Chapter 3: Developing a Research Question

3.4 Hypotheses

When researchers do not have predictions about what they will find, they conduct research to answer a question or questions with an open-minded desire to know about a topic, or to help develop hypotheses for later testing. In other situations, the purpose of research is to test a specific hypothesis or hypotheses. A hypothesis is a statement, sometimes but not always causal, describing a researcher’s expectations regarding anticipated finding. Often hypotheses are written to describe the expected relationship between two variables (though this is not a requirement). To develop a hypothesis, one needs to understand the differences between independent and dependent variables and between units of observation and units of analysis. Hypotheses are typically drawn from theories and usually describe how an independent variable is expected to affect some dependent variable or variables. Researchers following a deductive approach to their research will hypothesize about what they expect to find based on the theory or theories that frame their study. If the theory accurately reflects the phenomenon it is designed to explain, then the researcher’s hypotheses about what would be observed in the real world should bear out.


Sometimes researchers will hypothesize that a relationship will take a specific direction. As a result, an increase or decrease in one area might be said to cause an increase or decrease in another. For example, you might choose to study the relationship between age and legalization of marijuana. Perhaps you have done some reading in your spare time, or in another course you have taken. Based on the theories you have read, you hypothesize that “age is negatively related to support for marijuana legalization.” What have you just hypothesized? You have hypothesized that as people get older, the likelihood of their support for marijuana legalization decreases. Thus, as age moves in one direction (up), support for marijuana legalization moves in another direction (down). If writing hypotheses feels tricky, it is sometimes helpful to draw them out and depict each of the two hypotheses we have just discussed.


Note that you will almost never hear researchers say that they have proven their hypotheses. A statement that bold implies that a relationship has been shown to exist with absolute certainty and there is no chance that there are conditions under which the hypothesis would not bear out. Instead, researchers tend to say that their hypotheses have been supported (or not). This more cautious way of discussing findings allows for the possibility that new evidence or new ways of examining a relationship will be discovered. Researchers may also discuss a null hypothesis, one that predicts no relationship between the variables being studied. If a researcher rejects the null hypothesis, he or she is saying that the variables in question are somehow related to one another.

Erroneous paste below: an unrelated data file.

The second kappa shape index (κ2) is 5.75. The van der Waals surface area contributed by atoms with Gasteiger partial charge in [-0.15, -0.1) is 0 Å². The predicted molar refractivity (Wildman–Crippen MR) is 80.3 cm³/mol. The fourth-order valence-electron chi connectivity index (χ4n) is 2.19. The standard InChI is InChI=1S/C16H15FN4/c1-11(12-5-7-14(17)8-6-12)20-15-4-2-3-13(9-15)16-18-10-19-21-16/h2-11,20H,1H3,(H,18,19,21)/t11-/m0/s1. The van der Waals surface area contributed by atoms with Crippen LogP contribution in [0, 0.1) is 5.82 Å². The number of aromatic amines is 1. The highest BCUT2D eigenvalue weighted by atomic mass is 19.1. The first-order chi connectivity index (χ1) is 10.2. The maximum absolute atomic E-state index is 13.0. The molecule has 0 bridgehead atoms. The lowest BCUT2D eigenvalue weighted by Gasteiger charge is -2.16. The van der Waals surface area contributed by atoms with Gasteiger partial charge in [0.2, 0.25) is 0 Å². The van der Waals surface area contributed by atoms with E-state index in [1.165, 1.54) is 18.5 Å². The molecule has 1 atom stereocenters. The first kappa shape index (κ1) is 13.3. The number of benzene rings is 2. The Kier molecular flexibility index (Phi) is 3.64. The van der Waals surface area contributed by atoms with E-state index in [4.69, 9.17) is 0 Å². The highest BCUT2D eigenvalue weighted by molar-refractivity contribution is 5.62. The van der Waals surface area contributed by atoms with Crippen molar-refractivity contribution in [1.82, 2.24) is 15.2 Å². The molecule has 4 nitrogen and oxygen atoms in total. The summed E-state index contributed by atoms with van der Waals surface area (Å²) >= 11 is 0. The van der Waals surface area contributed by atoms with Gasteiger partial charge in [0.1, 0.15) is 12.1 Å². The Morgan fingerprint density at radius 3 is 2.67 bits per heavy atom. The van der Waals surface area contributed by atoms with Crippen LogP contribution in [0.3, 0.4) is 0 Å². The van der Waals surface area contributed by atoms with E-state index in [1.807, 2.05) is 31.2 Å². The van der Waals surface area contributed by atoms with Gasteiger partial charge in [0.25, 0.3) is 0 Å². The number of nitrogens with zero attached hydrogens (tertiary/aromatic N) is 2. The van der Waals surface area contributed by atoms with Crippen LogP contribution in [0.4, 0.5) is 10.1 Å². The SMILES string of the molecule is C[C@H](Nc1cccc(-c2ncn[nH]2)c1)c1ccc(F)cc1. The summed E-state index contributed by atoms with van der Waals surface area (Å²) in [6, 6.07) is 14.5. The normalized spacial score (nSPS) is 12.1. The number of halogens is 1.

Quantitative and qualitative researchers tend to take different approaches when it comes to hypotheses. In quantitative research, the goal often is to empirically test hypotheses generated from theory. With a qualitative approach, on the other hand, a researcher may begin with some vague expectations about what he or she will find, but the aim is not to test one’s expectations against some empirical observations. Instead, theory development or construction is the goal. Qualitative researchers may develop theories from which hypotheses can be drawn and quantitative researchers may then test those hypotheses. Both types of research are crucial to understanding our social world, and both play an important role in the matter of hypothesis development and testing.  In the following section, we will look at qualitative and quantitative approaches to research, as well as mixed methods.


Text attributions This chapter has been adapted from Chapter5.2inPrinciples of Sociological Inquiry, which was adapted by the Saylor Academy without attribution to the original authors or publisher, as requested by the licensor. © CreativeCommonsAttribution-NonCommercial-ShareAlike 3.0 License.